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Coming into Contact

Explorations in Ecocritical Theory and Practice

Edited by Annie Merrill Ingram, Ian Marshall, Daniel J. Philippon, and Adam W. Sweeting

Publication Year: 2007

A snapshot of ecocriticism in action, Coming into Contact collects sixteen previously unpublished essays that explore some of the most promising new directions in the study of literature and the environment. They look to previously unexamined or underexamined aspects of literature's relationship to the environment, including swamps, internment camps, Asian American environments, the urbanized Northeast, and lynching sites. The authors relate environmental discourse to practice, including the teaching of green design in composition classes, the restoration of damaged landscapes, the persuasive strategies of environmental activists, the practice of urban architecture, and the impact of human technologies on nature.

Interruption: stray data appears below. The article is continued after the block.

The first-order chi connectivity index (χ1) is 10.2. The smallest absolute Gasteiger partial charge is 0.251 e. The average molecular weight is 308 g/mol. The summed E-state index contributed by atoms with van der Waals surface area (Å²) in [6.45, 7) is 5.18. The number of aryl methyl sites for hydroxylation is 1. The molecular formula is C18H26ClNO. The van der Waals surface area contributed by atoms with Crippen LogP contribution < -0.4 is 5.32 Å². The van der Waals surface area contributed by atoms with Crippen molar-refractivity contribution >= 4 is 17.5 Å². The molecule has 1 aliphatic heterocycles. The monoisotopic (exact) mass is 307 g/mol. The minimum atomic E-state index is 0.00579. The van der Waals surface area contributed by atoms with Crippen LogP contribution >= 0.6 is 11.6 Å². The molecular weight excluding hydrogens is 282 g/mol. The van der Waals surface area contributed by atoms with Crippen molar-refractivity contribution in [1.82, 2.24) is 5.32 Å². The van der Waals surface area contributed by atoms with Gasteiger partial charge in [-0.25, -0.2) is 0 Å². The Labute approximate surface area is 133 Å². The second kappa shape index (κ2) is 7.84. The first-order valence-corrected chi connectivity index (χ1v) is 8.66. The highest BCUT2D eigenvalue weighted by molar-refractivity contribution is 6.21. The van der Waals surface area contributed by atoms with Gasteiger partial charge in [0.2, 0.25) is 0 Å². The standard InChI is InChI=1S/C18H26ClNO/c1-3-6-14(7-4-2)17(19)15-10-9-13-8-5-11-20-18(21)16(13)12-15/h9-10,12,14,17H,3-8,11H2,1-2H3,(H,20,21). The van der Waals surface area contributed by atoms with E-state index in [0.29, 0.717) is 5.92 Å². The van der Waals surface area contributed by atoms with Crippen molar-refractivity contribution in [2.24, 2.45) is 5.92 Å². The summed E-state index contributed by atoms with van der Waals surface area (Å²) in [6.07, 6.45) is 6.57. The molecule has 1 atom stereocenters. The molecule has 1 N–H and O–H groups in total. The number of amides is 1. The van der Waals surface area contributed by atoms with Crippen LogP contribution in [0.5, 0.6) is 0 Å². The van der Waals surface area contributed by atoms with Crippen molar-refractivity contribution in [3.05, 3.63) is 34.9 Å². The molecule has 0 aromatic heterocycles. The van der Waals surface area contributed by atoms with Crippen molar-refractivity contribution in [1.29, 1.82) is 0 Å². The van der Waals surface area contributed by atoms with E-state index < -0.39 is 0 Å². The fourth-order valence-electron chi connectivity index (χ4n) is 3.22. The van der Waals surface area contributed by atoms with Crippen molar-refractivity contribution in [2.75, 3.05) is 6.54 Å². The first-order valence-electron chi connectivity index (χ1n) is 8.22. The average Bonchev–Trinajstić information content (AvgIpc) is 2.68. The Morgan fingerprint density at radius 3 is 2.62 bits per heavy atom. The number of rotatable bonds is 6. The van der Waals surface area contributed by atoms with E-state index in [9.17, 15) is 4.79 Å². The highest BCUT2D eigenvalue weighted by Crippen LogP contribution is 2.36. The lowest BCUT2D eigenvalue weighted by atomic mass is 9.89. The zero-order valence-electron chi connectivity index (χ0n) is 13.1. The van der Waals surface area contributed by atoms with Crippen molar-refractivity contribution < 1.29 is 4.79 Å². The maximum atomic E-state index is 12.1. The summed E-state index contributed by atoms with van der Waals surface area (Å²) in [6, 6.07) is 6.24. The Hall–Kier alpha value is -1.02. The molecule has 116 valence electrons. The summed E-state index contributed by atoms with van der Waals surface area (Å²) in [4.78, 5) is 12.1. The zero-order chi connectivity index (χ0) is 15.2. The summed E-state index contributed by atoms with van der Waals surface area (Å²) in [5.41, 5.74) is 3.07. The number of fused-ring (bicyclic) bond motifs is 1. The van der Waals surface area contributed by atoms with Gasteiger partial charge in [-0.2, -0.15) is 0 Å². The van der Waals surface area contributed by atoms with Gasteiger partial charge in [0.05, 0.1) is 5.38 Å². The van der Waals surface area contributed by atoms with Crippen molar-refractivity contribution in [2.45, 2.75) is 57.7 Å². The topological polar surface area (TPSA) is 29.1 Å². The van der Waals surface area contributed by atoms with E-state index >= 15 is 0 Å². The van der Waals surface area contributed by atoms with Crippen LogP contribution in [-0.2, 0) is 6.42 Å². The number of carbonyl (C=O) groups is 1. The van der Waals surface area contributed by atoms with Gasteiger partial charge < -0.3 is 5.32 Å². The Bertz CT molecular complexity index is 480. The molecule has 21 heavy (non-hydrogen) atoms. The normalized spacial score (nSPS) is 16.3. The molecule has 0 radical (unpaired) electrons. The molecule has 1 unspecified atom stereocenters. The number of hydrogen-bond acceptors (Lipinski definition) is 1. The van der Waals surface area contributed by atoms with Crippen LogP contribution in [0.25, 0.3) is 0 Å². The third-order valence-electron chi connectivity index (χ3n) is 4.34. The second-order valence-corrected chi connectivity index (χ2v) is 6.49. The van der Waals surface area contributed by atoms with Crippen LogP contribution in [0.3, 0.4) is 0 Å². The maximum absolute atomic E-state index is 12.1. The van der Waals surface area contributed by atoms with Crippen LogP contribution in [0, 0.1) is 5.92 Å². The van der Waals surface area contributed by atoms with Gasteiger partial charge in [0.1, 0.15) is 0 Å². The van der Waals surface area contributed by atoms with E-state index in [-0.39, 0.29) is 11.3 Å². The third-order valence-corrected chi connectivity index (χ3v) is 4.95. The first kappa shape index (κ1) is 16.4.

The essays also put ecocriticism into greater contact with the natural sciences, including elements of evolutionary biology, biological taxonomy, and geology. Engaging both ecocritical theory and practice, these authors more closely align ecocriticism with the physical environment, with the wide range of texts and cultural practices that concern it, and with the growing scholarly conversation that surrounds this concern.

Published by: University of Georgia Press

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pp. ix-x

First and foremost, we would like to thank the authors of the essays in this collection for their patience and good humor as we have brought this volume to fruition. All of our contributors have been a pleasure to work with, and they have inspired us with their creativity, intelligence, insight, and passion...

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Introduction: Thinking of Our Life in Nature

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pp. 1-14

One of the many paradoxes confronting students of literature and the environment is the fact that “environments” are both places and processes. On the one hand, deserts, mountains, prairies, watersheds, and other familiar environments are clearly places; they “take place” in particular locations and inspire legions of devoted citizens...

Part 1. Who Are We? Where Are We? Exploring the Boundaries of Ecocriticism

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Of Swamp Dragons: Mud, Megalopolis, and a Future for Ecocriticism

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pp. 17-38